It has been proved that CyA delays the appearance of new erosions and thus slows the progression of joint damage in RA patients [52], Arellano and Krupp [53] examined more than 1000 RA patients who were treated with CyA in clinical trials. The investigators found the development of tumors in 17 patients; these malignant tumors consisted of 4 skin cancers (2 basal cell carcinomas, 2 malignant melanomas), B-cell lymphoma in 1 patient and a solid tumor in 12 patients (3 breast cancers, 2 lung cancers, 2 colon cancers, 1 carcinoid tumor, 1 cervix carcinoma, 1 glioma, 1 glioblastoma multiforme, 1 prostate carcinoma). All patients except one received daily dose of CyA not exceeding 5 mg/Kg. The estimation of the RR for all types of malignancies amounts to 3.6. Therefore, RA patients treated with CyA are at an increased risk as compared to those who do not receive this treatment, but in the range for patients receiving disease modifying activity rheumatic drugs. The development of EBV-associated lymphoproliferative disorders has been also described in patients with RA treated with CyA [23,24],

3.4. CyA in Systemic Sclerosis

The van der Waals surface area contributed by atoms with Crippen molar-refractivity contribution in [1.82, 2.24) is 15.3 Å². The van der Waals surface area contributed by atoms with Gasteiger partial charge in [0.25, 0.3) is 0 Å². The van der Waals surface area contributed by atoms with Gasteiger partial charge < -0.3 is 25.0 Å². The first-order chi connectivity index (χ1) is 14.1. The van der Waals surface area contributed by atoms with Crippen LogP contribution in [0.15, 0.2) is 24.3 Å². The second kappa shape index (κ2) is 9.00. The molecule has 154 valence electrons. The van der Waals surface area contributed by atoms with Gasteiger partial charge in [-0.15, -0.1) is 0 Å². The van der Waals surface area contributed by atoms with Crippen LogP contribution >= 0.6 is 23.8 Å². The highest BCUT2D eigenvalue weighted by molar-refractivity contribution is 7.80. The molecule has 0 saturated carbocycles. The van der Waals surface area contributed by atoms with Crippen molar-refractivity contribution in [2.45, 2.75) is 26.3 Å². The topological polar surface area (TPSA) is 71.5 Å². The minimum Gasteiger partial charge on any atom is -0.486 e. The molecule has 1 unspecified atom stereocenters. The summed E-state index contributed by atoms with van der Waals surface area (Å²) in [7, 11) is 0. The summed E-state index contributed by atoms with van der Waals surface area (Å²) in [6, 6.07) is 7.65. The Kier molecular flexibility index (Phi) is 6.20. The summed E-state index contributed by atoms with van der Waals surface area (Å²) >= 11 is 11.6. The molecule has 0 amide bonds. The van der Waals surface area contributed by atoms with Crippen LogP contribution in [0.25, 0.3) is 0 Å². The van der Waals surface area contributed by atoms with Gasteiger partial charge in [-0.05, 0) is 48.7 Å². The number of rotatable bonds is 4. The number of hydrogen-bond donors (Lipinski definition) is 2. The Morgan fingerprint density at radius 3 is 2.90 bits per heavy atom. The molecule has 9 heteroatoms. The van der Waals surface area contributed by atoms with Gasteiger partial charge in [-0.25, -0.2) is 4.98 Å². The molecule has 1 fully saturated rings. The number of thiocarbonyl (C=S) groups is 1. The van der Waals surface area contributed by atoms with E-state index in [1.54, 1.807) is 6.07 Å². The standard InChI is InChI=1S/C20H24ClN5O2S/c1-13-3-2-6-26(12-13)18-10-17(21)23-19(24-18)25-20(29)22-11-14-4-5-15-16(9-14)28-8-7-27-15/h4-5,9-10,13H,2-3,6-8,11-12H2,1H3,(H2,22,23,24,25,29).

The similarity between progressive systemic sclerosis (PSS) and chronic graft-vs-host disease and a growing body of evidence of T-cell activation in both tissues and blood of PSS patients prompted some trials of CyA for this disorder which have shown, in some cases, a partial improvement of skin manifestation [54-59], In these reports, some of which are isolated or small series of cases, no information are available on the appearance of cancer during or after CyA therapy. On the other hand, an increased risk of malignancy is intrinsically associated with PSS, especially in sites commonly affected by fibrosis like lung and skin [60, 61]. As the standardized incidence ratio (the ratio of observed to expected incidence) for PSS patient is rather high [42] for nonmelanoma skin cancers (i.e., squamous cell cancers) [61] a careful skin examination is advised for those using CyA. In 1990 Merot et al. described the development of cutaneous malignant melanoma in a single patient with systemic sclerosis treated with CyA [62] but, because of the high frequency of this kind of cancer among the general population, it is hard to evaluate CyA contribution to the onset of melanoma in this isolated case.